Cost competitiveness, a talented workforce, renowned expertise and a collaborative business environment are the credentials often cited for Northern Ireland’s growing position as a world leader in financial technology.
In the last month alone, we have seen New York-based technology firm Agio become the latest in a string of international companies that operate within financial services to choose Northern Ireland as its location for investment.
Bringing 100 jobs and £4.5m in annual salaries to the economy, Agio joins a healthy mixture of global financial services institutions and innovative home-grown companies that conduct business here, a region with typically 40pc lower salary costs compared to our neighbours in London and Dublin.
Consider that factor alongside the thousands of graduates that enter the world of business and technology here each year, and the case for Northern Ireland over other potential fintech hubs can be closed. But there is much to be done to ensure this level of success can be sustained.
Supercharging Northern Ireland fintech
The first in-depth study of its kind for the sector, it estimates we are now worth a significant £392m per year to the local economy. Though we already rank highly in lists of the best places in the world to locate a fintech company, the report puts actions, timelines and measurable achievements in place to support this.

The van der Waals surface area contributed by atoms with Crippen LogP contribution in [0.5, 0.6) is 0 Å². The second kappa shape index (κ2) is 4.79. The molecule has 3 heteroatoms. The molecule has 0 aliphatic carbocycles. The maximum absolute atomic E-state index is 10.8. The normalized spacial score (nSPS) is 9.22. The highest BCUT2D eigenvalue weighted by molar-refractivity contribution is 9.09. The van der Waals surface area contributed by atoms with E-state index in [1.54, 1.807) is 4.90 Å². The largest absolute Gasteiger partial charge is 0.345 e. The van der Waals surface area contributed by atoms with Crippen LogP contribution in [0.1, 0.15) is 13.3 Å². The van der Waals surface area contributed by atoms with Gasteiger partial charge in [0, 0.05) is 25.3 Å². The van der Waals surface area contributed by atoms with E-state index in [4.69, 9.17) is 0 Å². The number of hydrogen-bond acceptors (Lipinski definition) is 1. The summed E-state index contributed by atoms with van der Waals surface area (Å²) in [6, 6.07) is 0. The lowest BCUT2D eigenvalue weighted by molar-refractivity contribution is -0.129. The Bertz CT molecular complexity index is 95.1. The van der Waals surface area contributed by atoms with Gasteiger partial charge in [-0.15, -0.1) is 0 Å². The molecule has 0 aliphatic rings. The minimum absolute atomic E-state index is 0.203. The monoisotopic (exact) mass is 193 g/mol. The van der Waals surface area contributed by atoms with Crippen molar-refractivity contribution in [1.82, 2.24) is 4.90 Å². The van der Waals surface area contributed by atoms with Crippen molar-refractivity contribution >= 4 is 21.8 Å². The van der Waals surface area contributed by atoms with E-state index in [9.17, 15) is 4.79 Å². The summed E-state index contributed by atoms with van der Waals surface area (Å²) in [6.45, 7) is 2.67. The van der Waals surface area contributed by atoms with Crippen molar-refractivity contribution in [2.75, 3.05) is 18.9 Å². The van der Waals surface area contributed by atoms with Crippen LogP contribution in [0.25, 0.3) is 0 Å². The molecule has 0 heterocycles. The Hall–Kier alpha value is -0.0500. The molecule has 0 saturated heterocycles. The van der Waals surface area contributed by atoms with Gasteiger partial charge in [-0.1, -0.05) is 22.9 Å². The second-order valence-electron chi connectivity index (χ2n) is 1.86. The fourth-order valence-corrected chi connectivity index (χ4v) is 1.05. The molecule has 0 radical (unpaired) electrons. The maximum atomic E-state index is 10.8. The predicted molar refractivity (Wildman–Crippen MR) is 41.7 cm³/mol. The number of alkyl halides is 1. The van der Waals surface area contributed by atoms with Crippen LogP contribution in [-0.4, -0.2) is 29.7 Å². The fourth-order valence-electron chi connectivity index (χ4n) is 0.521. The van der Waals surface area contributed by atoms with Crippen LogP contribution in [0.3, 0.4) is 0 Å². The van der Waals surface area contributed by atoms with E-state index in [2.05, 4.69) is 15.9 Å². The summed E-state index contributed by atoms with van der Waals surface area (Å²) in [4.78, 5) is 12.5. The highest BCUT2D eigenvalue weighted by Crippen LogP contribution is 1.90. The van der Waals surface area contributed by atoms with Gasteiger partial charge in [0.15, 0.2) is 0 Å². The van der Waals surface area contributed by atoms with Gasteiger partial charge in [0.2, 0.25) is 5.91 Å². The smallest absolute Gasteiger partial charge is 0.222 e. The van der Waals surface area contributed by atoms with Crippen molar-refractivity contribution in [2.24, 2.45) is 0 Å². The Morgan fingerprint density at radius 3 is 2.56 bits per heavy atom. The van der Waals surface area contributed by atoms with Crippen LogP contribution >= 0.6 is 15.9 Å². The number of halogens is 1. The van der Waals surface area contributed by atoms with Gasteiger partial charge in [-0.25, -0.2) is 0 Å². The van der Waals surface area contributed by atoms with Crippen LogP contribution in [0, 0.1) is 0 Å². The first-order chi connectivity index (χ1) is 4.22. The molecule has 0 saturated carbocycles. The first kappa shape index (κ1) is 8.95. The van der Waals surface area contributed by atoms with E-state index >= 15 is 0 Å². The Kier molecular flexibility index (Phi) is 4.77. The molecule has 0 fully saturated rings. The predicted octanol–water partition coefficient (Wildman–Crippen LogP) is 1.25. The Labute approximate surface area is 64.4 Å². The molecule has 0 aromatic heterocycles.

Our ambition is to supercharge the sector by 2024 by attracting an additional £25m in foreign direct investment, establishing more than 10 new international partnerships and taking our current total of 74 fintech companies to more than 100.
Given our understanding of Northern Ireland’s current state and knowing the strengths we currently have at our disposal, the strategy identifies six key streams of work to transform the sector and benefit the wider economy of Northern Ireland.
These will ensure fintech has an agreed governance strategy, that Northern Ireland is continually marketed as a world-class location and that collaboration with the wider UK and global ecosystems is stimulated.
The roadmap also sets out key objectives for developing talent, including both attracting skilled workers in, but also busting myths among young people to ensure fintech emerges as a reliable and attractive career prospect for the next generation.
We intend to enact improvements to the financial and business support funds available to indigenous firms with high-growth potential, while ensuring government policies and frameworks are attractive for fintechs and supportive of an agile and collaborative business environment.
While we may seem optimistic, this is a dynamic sector recognised for its industry-led innovation, supportive and collaborative community and strong track record in driving global engagement and investment. An industry that flourished in the face of a global pandemic. I have no doubt that the time for optimism is now.
Andrew Jenkins is director of Belfast-headquartered tech company Arity and chair of FinTechNI, a not-for-profit industry association and the independent voice of FinTech in Northern Ireland. He also serves as the UK Treasury’s fintech envoy for Northern Ireland.
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